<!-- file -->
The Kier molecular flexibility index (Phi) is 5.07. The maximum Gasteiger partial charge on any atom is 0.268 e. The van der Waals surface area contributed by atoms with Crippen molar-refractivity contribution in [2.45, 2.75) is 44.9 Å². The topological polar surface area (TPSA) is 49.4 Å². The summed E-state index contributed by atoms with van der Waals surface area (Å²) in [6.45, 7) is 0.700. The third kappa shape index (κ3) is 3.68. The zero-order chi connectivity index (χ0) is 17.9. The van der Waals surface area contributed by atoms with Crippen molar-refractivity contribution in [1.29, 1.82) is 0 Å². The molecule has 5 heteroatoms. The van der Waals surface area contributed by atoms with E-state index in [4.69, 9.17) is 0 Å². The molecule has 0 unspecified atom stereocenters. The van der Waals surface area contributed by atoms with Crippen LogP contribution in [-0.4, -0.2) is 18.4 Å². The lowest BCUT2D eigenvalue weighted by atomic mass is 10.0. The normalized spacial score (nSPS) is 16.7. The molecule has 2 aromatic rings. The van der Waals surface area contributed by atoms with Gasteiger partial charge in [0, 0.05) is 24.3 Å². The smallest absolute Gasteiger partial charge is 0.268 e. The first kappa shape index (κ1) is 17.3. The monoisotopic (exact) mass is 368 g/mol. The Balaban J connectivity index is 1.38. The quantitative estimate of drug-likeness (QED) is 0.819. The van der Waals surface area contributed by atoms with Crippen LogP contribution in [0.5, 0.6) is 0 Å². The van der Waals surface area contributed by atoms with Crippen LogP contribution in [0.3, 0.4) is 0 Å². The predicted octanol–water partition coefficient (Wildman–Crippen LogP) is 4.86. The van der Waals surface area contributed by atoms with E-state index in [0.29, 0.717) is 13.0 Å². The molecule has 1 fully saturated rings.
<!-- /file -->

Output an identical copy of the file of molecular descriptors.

The Kier molecular flexibility index (Phi) is 5.07. The maximum Gasteiger partial charge on any atom is 0.268 e. The van der Waals surface area contributed by atoms with Crippen molar-refractivity contribution in [2.45, 2.75) is 44.9 Å². The topological polar surface area (TPSA) is 49.4 Å². The summed E-state index contributed by atoms with van der Waals surface area (Å²) in [6.45, 7) is 0.700. The third kappa shape index (κ3) is 3.68. The zero-order chi connectivity index (χ0) is 17.9. The van der Waals surface area contributed by atoms with Crippen molar-refractivity contribution in [1.29, 1.82) is 0 Å². The molecule has 5 heteroatoms. The van der Waals surface area contributed by atoms with E-state index in [4.69, 9.17) is 0 Å². The molecule has 0 unspecified atom stereocenters. The van der Waals surface area contributed by atoms with Crippen LogP contribution in [-0.4, -0.2) is 18.4 Å². The lowest BCUT2D eigenvalue weighted by atomic mass is 10.0. The normalized spacial score (nSPS) is 16.7. The molecule has 2 aromatic rings. The van der Waals surface area contributed by atoms with Gasteiger partial charge in [0, 0.05) is 24.3 Å². The smallest absolute Gasteiger partial charge is 0.268 e. The first kappa shape index (κ1) is 17.3. The monoisotopic (exact) mass is 368 g/mol. The Balaban J connectivity index is 1.38. The quantitative estimate of drug-likeness (QED) is 0.819. The van der Waals surface area contributed by atoms with Crippen LogP contribution in [0.5, 0.6) is 0 Å². The van der Waals surface area contributed by atoms with Crippen LogP contribution in [0.3, 0.4) is 0 Å². The predicted octanol–water partition coefficient (Wildman–Crippen LogP) is 4.86. The van der Waals surface area contributed by atoms with E-state index in [0.29, 0.717) is 13.0 Å². The molecule has 1 fully saturated rings.